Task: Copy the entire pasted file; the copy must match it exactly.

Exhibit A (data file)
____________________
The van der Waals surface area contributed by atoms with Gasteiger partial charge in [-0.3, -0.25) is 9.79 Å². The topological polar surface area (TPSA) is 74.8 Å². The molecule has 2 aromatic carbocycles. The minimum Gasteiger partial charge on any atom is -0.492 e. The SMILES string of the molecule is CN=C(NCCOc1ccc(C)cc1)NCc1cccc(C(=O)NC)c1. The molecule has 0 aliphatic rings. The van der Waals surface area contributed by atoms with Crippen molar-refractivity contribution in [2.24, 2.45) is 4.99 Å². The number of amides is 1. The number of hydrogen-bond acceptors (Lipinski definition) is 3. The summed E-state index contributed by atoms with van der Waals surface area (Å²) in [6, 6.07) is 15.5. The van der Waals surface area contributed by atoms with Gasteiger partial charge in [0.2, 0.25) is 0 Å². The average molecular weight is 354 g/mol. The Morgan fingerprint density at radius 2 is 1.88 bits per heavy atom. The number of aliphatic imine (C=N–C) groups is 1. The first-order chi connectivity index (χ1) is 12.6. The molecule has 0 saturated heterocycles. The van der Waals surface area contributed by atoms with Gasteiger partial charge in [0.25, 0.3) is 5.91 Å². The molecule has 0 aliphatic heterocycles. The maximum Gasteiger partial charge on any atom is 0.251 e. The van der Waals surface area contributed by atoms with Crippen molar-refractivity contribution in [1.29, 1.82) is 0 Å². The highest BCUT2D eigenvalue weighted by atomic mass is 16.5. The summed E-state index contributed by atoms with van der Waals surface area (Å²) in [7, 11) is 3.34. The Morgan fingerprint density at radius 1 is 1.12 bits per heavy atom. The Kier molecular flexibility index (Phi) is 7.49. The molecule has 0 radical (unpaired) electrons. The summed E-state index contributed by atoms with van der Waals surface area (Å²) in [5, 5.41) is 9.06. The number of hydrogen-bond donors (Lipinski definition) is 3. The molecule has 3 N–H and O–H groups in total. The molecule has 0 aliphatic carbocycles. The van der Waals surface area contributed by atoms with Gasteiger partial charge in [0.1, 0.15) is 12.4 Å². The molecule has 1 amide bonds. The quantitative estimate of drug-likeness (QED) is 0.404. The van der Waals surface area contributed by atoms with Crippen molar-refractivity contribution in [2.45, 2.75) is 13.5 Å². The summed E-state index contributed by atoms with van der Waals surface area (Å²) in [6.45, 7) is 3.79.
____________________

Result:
The van der Waals surface area contributed by atoms with Gasteiger partial charge in [-0.3, -0.25) is 9.79 Å². The topological polar surface area (TPSA) is 74.8 Å². The molecule has 2 aromatic carbocycles. The minimum Gasteiger partial charge on any atom is -0.492 e. The SMILES string of the molecule is CN=C(NCCOc1ccc(C)cc1)NCc1cccc(C(=O)NC)c1. The molecule has 0 aliphatic rings. The van der Waals surface area contributed by atoms with Crippen molar-refractivity contribution in [2.24, 2.45) is 4.99 Å². The number of amides is 1. The number of hydrogen-bond acceptors (Lipinski definition) is 3. The summed E-state index contributed by atoms with van der Waals surface area (Å²) in [6, 6.07) is 15.5. The van der Waals surface area contributed by atoms with Gasteiger partial charge in [0.2, 0.25) is 0 Å². The average molecular weight is 354 g/mol. The Morgan fingerprint density at radius 2 is 1.88 bits per heavy atom. The number of aliphatic imine (C=N–C) groups is 1. The first-order chi connectivity index (χ1) is 12.6. The molecule has 0 saturated heterocycles. The van der Waals surface area contributed by atoms with Gasteiger partial charge in [0.25, 0.3) is 5.91 Å². The molecule has 0 aliphatic heterocycles. The maximum Gasteiger partial charge on any atom is 0.251 e. The van der Waals surface area contributed by atoms with Crippen molar-refractivity contribution in [1.29, 1.82) is 0 Å². The highest BCUT2D eigenvalue weighted by atomic mass is 16.5. The summed E-state index contributed by atoms with van der Waals surface area (Å²) in [7, 11) is 3.34. The Morgan fingerprint density at radius 1 is 1.12 bits per heavy atom. The Kier molecular flexibility index (Phi) is 7.49. The molecule has 0 radical (unpaired) electrons. The summed E-state index contributed by atoms with van der Waals surface area (Å²) in [5, 5.41) is 9.06. The number of hydrogen-bond donors (Lipinski definition) is 3. The molecule has 3 N–H and O–H groups in total. The molecule has 0 aliphatic carbocycles. The van der Waals surface area contributed by atoms with Gasteiger partial charge in [0.1, 0.15) is 12.4 Å². The molecule has 1 amide bonds. The quantitative estimate of drug-likeness (QED) is 0.404. The van der Waals surface area contributed by atoms with Crippen molar-refractivity contribution in [2.45, 2.75) is 13.5 Å². The summed E-state index contributed by atoms with van der Waals surface area (Å²) in [6.45, 7) is 3.79.